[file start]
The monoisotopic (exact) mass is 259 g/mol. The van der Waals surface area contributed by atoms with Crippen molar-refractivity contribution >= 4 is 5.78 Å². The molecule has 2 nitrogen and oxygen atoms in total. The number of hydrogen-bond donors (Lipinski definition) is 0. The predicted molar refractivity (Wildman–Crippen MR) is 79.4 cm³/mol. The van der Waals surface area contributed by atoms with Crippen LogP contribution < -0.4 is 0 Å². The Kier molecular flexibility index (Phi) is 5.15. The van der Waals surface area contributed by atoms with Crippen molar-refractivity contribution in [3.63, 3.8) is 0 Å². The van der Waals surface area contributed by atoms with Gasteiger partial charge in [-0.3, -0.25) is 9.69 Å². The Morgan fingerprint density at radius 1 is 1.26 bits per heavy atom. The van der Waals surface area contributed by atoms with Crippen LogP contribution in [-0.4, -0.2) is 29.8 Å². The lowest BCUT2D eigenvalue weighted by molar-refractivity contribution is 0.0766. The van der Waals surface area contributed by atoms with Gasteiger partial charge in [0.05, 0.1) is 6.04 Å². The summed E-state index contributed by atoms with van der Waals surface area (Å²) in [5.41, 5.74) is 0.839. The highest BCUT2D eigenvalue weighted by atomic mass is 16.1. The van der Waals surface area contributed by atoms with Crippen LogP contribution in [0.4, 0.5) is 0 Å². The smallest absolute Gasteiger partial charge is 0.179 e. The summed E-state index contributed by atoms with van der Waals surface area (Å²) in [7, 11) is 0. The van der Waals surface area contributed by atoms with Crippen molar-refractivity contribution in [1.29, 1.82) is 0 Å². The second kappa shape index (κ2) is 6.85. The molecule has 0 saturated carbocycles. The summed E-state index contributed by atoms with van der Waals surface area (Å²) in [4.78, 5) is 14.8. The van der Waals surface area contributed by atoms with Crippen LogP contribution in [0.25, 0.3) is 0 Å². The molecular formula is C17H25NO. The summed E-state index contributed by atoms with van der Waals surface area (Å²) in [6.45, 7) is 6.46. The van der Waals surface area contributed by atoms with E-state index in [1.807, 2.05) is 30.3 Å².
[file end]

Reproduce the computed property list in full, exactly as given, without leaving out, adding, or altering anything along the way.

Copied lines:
The monoisotopic (exact) mass is 259 g/mol. The van der Waals surface area contributed by atoms with Crippen molar-refractivity contribution >= 4 is 5.78 Å². The molecule has 2 nitrogen and oxygen atoms in total. The number of hydrogen-bond donors (Lipinski definition) is 0. The predicted molar refractivity (Wildman–Crippen MR) is 79.4 cm³/mol. The van der Waals surface area contributed by atoms with Crippen LogP contribution < -0.4 is 0 Å². The Kier molecular flexibility index (Phi) is 5.15. The van der Waals surface area contributed by atoms with Crippen molar-refractivity contribution in [3.63, 3.8) is 0 Å². The van der Waals surface area contributed by atoms with Gasteiger partial charge in [-0.3, -0.25) is 9.69 Å². The Morgan fingerprint density at radius 1 is 1.26 bits per heavy atom. The van der Waals surface area contributed by atoms with Crippen LogP contribution in [-0.4, -0.2) is 29.8 Å². The lowest BCUT2D eigenvalue weighted by molar-refractivity contribution is 0.0766. The van der Waals surface area contributed by atoms with Gasteiger partial charge in [0.05, 0.1) is 6.04 Å². The summed E-state index contributed by atoms with van der Waals surface area (Å²) in [5.41, 5.74) is 0.839. The highest BCUT2D eigenvalue weighted by atomic mass is 16.1. The van der Waals surface area contributed by atoms with Crippen LogP contribution in [0.4, 0.5) is 0 Å². The smallest absolute Gasteiger partial charge is 0.179 e. The summed E-state index contributed by atoms with van der Waals surface area (Å²) in [7, 11) is 0. The van der Waals surface area contributed by atoms with Crippen molar-refractivity contribution in [1.29, 1.82) is 0 Å². The second kappa shape index (κ2) is 6.85. The molecule has 0 saturated carbocycles. The summed E-state index contributed by atoms with van der Waals surface area (Å²) in [4.78, 5) is 14.8. The van der Waals surface area contributed by atoms with Crippen LogP contribution in [0.25, 0.3) is 0 Å². The molecular formula is C17H25NO. The summed E-state index contributed by atoms with van der Waals surface area (Å²) in [6.45, 7) is 6.46. The van der Waals surface area contributed by atoms with E-state index in [1.807, 2.05) is 30.3 Å².